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I have the following code:

<html>

<style type="text/css">

DIV { display:inline; border: solid red 1px; }

.editable { background:yellow; }

</style>

<div class="editable" contentEditable="true"> This is test text. This is test text.This is test text.This is test text.This is test text.Thihis is test text.This is test text.</div>

<div class="editable" contentEditable="true"> short </div>

<div class="editable" contentEditable="true"> This is test text.This is test text.This is test text.his is test text.Thihis is test text.Thihis is test text.Thihis is test text.Thi </div>

And I need IE7 (IE6 not needed and FF3.x works fine) to wrap the text correctly, which it does if I remove the contentEditable="true" from the divs. Just try this code with and without contentEditable and you'll see what I mean. Make the browser window small enough so you see how the text wraps.

Thanks.

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IE8 has the same behavior as IE7, in case you were curious. –  jcelgin Nov 12 '09 at 15:09
    
i found exactly the same issue in ie8. i tried to work around using -ms-word-break : break-all, to make it clear to ie that i want default line breaking, but no chance. all other browsers do it correctly. –  user342352 May 16 '10 at 12:36
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7 Answers

DEMO: http://jsbin.com/icavu4

try this can help solve a little the problem!

<!--[if gte IE 7]>
<style type="text/css">
.editable {
    overflow:hidden;
    float:left;
    height:20px;
    border: solid red 1px;
    background: yellow;
}
</style>
<![endif]-->

UPDATED:

Since this can be considered a workaround in part, it allow you to display it like FF but it cut of last part of the text, you may want provide the full text to edit on hover by using a little bit of javascript!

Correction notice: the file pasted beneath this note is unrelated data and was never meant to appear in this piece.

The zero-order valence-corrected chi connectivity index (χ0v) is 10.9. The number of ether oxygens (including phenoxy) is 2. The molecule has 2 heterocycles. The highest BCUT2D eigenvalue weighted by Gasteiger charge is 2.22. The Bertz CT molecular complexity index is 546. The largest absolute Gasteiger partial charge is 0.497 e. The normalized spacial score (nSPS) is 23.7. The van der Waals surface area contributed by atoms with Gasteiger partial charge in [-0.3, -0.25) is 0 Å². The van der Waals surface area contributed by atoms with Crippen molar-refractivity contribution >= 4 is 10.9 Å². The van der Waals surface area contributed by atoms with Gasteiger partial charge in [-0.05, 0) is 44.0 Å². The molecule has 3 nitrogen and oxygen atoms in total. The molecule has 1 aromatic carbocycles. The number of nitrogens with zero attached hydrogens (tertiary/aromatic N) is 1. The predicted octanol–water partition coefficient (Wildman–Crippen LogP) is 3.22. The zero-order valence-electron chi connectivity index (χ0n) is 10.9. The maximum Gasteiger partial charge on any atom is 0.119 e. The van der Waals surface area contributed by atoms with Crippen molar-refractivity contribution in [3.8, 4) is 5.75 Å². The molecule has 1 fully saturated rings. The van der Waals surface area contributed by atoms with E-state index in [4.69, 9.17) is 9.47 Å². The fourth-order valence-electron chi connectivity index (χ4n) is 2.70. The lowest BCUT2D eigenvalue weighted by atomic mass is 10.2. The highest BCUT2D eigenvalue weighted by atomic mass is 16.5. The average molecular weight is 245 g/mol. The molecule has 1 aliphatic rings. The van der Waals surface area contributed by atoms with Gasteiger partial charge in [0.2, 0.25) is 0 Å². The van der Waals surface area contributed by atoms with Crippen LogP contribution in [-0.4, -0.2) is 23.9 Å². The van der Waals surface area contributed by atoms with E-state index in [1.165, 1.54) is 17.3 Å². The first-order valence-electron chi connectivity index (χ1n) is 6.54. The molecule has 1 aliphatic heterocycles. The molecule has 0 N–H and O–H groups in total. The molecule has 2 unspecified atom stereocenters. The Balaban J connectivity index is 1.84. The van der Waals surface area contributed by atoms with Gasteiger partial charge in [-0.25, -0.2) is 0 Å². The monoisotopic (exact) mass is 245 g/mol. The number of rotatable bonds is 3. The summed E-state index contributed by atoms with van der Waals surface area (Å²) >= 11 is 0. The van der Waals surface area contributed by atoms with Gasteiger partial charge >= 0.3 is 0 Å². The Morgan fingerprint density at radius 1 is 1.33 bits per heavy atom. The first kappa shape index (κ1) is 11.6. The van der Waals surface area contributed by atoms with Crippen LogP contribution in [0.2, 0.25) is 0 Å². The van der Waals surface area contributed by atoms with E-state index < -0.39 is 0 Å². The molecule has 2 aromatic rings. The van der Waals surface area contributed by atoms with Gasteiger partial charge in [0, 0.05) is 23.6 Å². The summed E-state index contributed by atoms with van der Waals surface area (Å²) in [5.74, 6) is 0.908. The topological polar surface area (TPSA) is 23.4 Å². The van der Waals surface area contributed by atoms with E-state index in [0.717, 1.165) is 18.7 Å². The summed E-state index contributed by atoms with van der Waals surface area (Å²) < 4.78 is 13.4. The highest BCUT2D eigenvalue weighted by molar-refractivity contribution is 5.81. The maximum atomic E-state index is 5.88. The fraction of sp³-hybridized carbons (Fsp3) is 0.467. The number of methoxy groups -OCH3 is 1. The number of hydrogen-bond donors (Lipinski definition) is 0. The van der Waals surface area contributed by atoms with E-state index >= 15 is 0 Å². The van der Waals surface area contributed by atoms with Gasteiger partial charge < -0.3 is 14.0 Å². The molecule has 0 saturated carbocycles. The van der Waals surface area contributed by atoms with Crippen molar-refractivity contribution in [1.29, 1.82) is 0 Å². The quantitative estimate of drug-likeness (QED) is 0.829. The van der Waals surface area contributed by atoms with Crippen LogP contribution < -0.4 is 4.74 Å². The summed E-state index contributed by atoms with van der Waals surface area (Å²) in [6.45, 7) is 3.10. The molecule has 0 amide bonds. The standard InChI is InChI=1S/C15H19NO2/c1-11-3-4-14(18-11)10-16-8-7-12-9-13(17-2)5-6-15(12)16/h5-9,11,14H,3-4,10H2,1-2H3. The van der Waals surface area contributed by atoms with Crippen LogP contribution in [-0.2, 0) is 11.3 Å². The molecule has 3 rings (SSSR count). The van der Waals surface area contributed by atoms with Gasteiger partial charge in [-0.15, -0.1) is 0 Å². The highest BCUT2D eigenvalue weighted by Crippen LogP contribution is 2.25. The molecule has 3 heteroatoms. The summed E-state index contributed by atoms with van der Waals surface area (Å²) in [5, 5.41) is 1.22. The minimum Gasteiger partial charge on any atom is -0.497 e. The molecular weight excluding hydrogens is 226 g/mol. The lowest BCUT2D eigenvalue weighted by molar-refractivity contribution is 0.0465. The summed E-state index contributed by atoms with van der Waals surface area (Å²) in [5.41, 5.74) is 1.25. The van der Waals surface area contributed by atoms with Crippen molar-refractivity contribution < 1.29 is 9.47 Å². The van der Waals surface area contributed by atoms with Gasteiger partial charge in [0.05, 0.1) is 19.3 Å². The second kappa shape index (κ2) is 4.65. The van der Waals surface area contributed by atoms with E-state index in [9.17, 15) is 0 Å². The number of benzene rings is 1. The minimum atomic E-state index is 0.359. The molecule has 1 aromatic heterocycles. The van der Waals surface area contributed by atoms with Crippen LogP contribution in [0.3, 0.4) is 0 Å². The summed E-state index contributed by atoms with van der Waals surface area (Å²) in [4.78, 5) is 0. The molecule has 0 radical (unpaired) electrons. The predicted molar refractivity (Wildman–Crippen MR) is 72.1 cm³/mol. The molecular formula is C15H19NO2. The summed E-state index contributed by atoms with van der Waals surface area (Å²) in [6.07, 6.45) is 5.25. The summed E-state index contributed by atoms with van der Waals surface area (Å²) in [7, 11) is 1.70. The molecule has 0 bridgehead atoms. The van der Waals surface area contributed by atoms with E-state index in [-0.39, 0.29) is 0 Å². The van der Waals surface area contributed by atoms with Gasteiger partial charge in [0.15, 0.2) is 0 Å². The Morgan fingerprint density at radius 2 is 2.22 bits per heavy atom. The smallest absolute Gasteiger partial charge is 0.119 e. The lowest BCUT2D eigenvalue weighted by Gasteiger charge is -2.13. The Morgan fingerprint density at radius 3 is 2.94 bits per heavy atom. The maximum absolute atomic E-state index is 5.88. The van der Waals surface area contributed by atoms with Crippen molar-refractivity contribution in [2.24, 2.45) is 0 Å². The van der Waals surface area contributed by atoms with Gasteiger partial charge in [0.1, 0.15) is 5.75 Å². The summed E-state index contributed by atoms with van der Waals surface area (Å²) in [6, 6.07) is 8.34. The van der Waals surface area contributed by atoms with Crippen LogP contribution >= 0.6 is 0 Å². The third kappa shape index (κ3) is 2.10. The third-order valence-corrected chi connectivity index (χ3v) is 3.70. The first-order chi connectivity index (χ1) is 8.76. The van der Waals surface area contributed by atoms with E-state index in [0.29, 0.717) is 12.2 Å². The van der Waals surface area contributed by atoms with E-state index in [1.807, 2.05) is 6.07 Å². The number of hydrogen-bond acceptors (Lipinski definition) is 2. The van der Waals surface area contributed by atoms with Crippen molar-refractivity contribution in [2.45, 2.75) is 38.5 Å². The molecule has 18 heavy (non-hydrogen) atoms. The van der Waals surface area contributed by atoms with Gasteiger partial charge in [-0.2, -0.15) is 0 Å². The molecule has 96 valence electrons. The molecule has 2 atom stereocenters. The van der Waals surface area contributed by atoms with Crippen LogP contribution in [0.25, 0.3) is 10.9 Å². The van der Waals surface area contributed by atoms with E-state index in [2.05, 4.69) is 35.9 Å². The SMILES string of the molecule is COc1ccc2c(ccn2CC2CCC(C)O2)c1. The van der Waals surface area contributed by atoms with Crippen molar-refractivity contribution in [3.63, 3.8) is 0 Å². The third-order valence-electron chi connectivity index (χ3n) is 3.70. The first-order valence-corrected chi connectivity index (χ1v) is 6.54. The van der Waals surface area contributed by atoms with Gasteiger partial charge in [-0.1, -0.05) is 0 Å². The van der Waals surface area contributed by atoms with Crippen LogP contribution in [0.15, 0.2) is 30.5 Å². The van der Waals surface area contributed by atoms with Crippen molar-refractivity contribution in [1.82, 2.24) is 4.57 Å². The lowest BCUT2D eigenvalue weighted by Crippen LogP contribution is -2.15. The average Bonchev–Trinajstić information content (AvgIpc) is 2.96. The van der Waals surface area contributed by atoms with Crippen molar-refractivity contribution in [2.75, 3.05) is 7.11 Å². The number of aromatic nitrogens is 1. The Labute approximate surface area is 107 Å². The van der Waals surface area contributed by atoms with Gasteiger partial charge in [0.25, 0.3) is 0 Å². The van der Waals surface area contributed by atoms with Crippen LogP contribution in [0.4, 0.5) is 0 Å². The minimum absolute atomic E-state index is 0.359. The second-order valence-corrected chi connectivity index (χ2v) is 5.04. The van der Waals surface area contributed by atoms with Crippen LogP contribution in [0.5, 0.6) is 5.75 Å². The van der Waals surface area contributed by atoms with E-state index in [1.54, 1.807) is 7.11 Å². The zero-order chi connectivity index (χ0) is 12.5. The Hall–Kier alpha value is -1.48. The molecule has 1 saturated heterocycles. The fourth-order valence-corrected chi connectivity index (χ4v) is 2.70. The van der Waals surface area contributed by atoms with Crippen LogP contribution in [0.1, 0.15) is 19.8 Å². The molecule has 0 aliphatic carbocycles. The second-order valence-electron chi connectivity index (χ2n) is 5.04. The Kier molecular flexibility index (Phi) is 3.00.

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O my! IE Developer Toolbar reveals that contentEditable triggers the infamous layout property

Having layout basically means an element is rectangular.

While there are several hacks out there forcing a layout, I think there's no way to actually remove it. :(

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Why don't you use display: block for the divs?

You could even use inline-block if they really need to be inline:

http://www.brunildo.org/test/InlineBlockLayout.html Do note that according to quirksmode the support in IE 6 and 7 is incomplete for this

Exapmles: http://jsfiddle.net/SNzBn/

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Short Answer: If you use display:inline-block instead of display:inline, then all the other browsers will behave like IE!

Detail: IE9 behaves the same way. SPAN behaves the same as DIV {display: inline}, which it should. Pumbaa80's Sep 1 response is the best one. Basically, ContentEditable must be rectangular in IE. So both SPAN and your DIV render as display:inline-block in IE. I use ContentEditable all the time in a content management system. I take advantage of the "feature" so that the user has some space to work with when the editable DIV is initially empty. In your example, if you delete all the text in "short", then good luck getting the cursor back into the element to put text back in. It just collapses down to nothing. In the CMS I toggle ContentEditable off and on, depending on if the user has selected Edit or Preview mode. At the same time, I toggle display between inline and block/inline-block, and I toggle the edit guides (your red border) off and on. ...Tom

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Have you tried the overflow property?

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Have you tried to use a SPAN instead of an DIV?

SPAN-tags are inline, without the need of display:inline.

Sorry, that I didn't tried, but I don't have any IE7, at this moment.

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dear friend, all versions of IE have some disadvantages. specially in parsing style sheets. for each version sytle rule have to modified. i suggest , you must use style rule for each version. ie. IE style hacks. from my knowledge , IE 6 version is best in all version of IE. it displays correctly what you write in style sheets.

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